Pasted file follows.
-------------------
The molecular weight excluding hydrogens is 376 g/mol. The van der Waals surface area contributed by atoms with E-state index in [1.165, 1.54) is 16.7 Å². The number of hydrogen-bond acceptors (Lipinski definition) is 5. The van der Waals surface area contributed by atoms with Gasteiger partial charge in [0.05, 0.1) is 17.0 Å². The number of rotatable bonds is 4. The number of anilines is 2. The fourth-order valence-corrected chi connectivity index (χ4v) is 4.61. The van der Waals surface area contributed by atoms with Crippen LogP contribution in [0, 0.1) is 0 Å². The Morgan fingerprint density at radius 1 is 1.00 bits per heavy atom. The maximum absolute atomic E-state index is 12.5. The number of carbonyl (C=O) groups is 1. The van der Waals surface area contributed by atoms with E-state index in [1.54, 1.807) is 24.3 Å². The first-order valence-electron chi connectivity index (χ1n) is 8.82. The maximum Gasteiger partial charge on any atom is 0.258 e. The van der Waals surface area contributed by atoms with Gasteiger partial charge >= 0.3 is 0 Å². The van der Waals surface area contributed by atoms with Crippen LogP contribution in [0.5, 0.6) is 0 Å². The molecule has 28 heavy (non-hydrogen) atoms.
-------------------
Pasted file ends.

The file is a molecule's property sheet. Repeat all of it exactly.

The molecular weight excluding hydrogens is 376 g/mol. The van der Waals surface area contributed by atoms with E-state index in [1.165, 1.54) is 16.7 Å². The number of hydrogen-bond acceptors (Lipinski definition) is 5. The van der Waals surface area contributed by atoms with Gasteiger partial charge in [0.05, 0.1) is 17.0 Å². The number of rotatable bonds is 4. The number of anilines is 2. The fourth-order valence-corrected chi connectivity index (χ4v) is 4.61. The van der Waals surface area contributed by atoms with Crippen LogP contribution in [0, 0.1) is 0 Å². The Morgan fingerprint density at radius 1 is 1.00 bits per heavy atom. The maximum absolute atomic E-state index is 12.5. The number of carbonyl (C=O) groups is 1. The van der Waals surface area contributed by atoms with E-state index in [1.54, 1.807) is 24.3 Å². The first-order valence-electron chi connectivity index (χ1n) is 8.82. The maximum Gasteiger partial charge on any atom is 0.258 e. The van der Waals surface area contributed by atoms with Gasteiger partial charge >= 0.3 is 0 Å². The van der Waals surface area contributed by atoms with Crippen LogP contribution in [0.5, 0.6) is 0 Å². The molecule has 28 heavy (non-hydrogen) atoms.